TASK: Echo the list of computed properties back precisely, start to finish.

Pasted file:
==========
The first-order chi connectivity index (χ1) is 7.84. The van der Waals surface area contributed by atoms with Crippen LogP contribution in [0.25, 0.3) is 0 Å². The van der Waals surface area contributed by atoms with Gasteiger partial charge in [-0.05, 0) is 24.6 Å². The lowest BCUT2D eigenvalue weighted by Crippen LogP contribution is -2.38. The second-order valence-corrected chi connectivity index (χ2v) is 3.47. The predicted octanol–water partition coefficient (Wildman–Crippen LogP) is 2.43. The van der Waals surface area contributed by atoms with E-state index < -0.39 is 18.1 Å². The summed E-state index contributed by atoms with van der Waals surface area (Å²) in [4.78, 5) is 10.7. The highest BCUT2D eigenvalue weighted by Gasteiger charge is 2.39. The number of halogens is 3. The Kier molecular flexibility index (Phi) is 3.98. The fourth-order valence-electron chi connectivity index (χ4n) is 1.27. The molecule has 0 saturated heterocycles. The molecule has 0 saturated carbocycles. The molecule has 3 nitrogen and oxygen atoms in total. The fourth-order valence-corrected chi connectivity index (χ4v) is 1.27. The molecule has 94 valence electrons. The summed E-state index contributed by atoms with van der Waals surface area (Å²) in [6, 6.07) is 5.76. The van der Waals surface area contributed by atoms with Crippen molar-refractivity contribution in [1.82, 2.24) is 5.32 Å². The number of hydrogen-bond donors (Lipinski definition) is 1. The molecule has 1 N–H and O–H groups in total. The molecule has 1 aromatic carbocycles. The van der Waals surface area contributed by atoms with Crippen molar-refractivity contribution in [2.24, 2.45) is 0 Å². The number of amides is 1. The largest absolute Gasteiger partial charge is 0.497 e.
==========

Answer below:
The first-order chi connectivity index (χ1) is 7.84. The van der Waals surface area contributed by atoms with Crippen LogP contribution in [0.25, 0.3) is 0 Å². The van der Waals surface area contributed by atoms with Gasteiger partial charge in [-0.05, 0) is 24.6 Å². The lowest BCUT2D eigenvalue weighted by Crippen LogP contribution is -2.38. The second-order valence-corrected chi connectivity index (χ2v) is 3.47. The predicted octanol–water partition coefficient (Wildman–Crippen LogP) is 2.43. The van der Waals surface area contributed by atoms with E-state index < -0.39 is 18.1 Å². The summed E-state index contributed by atoms with van der Waals surface area (Å²) in [4.78, 5) is 10.7. The highest BCUT2D eigenvalue weighted by Gasteiger charge is 2.39. The number of halogens is 3. The Kier molecular flexibility index (Phi) is 3.98. The fourth-order valence-electron chi connectivity index (χ4n) is 1.27. The molecule has 0 saturated heterocycles. The molecule has 0 saturated carbocycles. The molecule has 3 nitrogen and oxygen atoms in total. The fourth-order valence-corrected chi connectivity index (χ4v) is 1.27. The molecule has 94 valence electrons. The summed E-state index contributed by atoms with van der Waals surface area (Å²) in [6, 6.07) is 5.76. The van der Waals surface area contributed by atoms with Crippen molar-refractivity contribution in [1.82, 2.24) is 5.32 Å². The number of hydrogen-bond donors (Lipinski definition) is 1. The molecule has 1 N–H and O–H groups in total. The molecule has 1 aromatic carbocycles. The van der Waals surface area contributed by atoms with Crippen molar-refractivity contribution in [2.24, 2.45) is 0 Å². The number of amides is 1. The largest absolute Gasteiger partial charge is 0.497 e.